The results of a new study may lead to FDA approval of a new treatment that reduces the risk of potentially deadly reactions to peanut allergies
- Published On January 3, 2020
For people with allergic reactions to peanuts, anything they eat is a potential cause for serious concern. Even the smallest amounts of exposure can end up with hospitalization. As it stands, data shows that some 1.6 million kids in the US have a peanut allergy. Most allergies have some preventive medication, which is why medical experts have been researching ways to develop something similar for peanuts.
Fortunately, there is one such study that has shown such promise to the extent of receiving strong backing from the Allergenic Products Advisory Committee. The drug is called Palforzia (or AR101) developed by Aimmune. The treatment works by reducing the severity of allergic reactions after someone is exposed to peanuts.
Food and Drug Administration (FDA) approval
Despite the success of the new treatment, Palforzia is still subject to approval by the FDA before it can hit the market. However, the support from the Allergenic Products Advisory Committee could be crucial in the decision. The committee already voted strongly in favor of the drug in the later stages of 2019. The FDA does not have to stick to the committee’s vote, but, typically, it does not vote that differently. In turn, this has set up the treatment as the first peanut allergy drug in the USA after the FDA decides in 2020.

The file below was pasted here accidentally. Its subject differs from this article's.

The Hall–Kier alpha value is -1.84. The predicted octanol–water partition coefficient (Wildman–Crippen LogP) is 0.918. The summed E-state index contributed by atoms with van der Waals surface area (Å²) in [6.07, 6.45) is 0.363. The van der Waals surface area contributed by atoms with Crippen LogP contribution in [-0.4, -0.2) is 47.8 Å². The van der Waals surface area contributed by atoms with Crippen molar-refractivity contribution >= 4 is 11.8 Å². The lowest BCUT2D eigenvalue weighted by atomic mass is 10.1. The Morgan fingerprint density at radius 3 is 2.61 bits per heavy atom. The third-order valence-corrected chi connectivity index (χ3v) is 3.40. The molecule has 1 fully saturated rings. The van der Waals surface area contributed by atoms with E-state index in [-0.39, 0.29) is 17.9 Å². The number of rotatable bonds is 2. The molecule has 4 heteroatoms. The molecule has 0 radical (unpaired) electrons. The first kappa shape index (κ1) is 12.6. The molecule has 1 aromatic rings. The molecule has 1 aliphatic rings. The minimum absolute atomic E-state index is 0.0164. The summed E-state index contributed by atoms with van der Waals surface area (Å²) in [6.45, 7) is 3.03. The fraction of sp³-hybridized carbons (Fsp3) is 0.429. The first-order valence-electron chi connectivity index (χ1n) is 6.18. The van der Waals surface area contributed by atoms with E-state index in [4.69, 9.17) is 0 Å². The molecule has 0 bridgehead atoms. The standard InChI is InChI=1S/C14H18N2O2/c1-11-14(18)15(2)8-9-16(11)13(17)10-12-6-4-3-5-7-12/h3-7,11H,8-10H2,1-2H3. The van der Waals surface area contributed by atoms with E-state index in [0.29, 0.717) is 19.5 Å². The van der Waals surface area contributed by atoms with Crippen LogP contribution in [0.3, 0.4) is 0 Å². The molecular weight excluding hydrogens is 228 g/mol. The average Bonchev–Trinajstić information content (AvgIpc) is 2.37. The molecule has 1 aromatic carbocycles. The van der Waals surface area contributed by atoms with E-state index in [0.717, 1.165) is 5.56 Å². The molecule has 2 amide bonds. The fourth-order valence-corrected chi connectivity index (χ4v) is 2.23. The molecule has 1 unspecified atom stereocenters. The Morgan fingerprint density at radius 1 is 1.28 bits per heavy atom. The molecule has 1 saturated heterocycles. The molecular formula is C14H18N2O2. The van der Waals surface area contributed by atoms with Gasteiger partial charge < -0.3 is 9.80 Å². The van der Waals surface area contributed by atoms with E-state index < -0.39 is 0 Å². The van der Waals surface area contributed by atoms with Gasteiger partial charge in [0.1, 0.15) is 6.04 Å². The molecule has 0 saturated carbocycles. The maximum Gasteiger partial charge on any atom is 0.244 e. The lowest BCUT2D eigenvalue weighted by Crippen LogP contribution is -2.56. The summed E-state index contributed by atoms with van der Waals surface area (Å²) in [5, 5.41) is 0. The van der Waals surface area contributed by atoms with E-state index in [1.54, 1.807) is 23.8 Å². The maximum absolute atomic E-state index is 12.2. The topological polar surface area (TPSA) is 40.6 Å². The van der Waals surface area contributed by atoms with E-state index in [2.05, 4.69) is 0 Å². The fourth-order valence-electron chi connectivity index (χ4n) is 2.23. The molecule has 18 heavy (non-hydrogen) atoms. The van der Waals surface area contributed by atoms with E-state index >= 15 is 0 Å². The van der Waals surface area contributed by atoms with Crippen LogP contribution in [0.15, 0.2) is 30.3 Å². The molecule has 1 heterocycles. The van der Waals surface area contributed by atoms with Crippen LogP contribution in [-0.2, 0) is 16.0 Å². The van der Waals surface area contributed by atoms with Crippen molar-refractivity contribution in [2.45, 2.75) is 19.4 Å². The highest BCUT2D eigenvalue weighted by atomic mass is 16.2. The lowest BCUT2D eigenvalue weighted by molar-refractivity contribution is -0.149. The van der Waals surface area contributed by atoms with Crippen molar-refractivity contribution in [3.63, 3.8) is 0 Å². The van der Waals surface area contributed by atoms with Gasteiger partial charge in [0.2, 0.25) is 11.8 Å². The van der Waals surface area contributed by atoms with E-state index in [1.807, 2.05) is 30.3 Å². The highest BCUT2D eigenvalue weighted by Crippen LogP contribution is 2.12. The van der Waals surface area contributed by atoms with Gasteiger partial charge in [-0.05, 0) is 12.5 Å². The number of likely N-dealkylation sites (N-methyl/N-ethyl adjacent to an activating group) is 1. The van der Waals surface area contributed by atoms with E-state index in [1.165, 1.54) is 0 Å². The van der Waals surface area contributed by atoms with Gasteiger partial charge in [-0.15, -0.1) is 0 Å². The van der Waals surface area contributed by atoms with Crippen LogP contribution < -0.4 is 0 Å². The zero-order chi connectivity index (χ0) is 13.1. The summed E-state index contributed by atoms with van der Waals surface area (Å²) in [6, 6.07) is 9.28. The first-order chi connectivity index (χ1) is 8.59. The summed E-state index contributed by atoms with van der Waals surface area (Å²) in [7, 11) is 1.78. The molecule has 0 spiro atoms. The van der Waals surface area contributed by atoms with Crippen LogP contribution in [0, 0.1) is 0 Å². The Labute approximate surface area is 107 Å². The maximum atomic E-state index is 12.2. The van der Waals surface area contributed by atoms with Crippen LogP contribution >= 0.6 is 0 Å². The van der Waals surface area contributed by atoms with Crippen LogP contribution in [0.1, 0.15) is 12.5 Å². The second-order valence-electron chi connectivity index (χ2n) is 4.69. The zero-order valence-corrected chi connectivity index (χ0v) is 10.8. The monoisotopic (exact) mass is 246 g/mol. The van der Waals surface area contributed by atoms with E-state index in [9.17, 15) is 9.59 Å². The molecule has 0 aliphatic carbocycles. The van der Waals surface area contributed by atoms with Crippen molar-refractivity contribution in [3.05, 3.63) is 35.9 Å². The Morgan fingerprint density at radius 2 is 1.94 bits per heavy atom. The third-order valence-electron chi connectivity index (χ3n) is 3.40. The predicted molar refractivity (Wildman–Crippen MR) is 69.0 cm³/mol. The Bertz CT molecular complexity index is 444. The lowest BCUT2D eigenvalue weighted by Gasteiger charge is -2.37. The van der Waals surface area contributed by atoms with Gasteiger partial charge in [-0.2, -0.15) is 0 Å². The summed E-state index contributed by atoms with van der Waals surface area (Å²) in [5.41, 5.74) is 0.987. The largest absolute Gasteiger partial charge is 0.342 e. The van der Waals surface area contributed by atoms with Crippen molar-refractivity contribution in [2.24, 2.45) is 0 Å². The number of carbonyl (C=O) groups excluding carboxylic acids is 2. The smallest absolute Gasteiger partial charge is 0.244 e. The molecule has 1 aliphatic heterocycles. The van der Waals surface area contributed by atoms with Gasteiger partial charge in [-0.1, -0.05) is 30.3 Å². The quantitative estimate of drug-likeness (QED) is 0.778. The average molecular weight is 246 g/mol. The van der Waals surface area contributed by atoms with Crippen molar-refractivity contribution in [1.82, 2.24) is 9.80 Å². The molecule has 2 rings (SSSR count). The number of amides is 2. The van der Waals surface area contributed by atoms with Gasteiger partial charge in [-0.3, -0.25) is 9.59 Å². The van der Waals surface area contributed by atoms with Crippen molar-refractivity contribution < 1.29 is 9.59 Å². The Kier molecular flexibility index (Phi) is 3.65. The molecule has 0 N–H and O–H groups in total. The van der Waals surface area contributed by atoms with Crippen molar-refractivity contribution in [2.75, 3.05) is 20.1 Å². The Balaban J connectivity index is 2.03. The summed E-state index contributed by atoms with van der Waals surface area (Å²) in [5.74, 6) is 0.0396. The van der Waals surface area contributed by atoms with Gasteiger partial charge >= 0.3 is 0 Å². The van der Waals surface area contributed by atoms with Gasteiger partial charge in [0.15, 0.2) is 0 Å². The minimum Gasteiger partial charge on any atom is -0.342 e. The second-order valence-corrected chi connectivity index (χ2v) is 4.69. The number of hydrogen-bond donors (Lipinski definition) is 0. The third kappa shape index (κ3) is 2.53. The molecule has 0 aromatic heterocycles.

The treatment does not work on everyone
Unfortunately, the treatment has its setbacks, as shown by its most promising study yet. In the study, the drug worked on only two-thirds (around 60%) of the test subjects. Also, almost all the children experienced some adverse reactions, with the common ones being vomiting, throat irritations, nausea, coughing, itching skin, and gastrointestinal pain. A few children had severe allergic reactions that required the need for epinephrine. Almost 12% could not handle the therapy and dropped out.
For the above reasons, it is impossible to determine who drug may not work for. At best, the drug is likely to show promise on most people after prolonged treatment. Also, the therapy requires one to be on it for at least a year for it to be effective, which is time-consuming and potentially costly. Lastly, some have argued that the people who conducted the study had affiliations to Aimmune Therapeutics, which calls the authenticity of the study in question. As it stands, all eyes are on the FDA.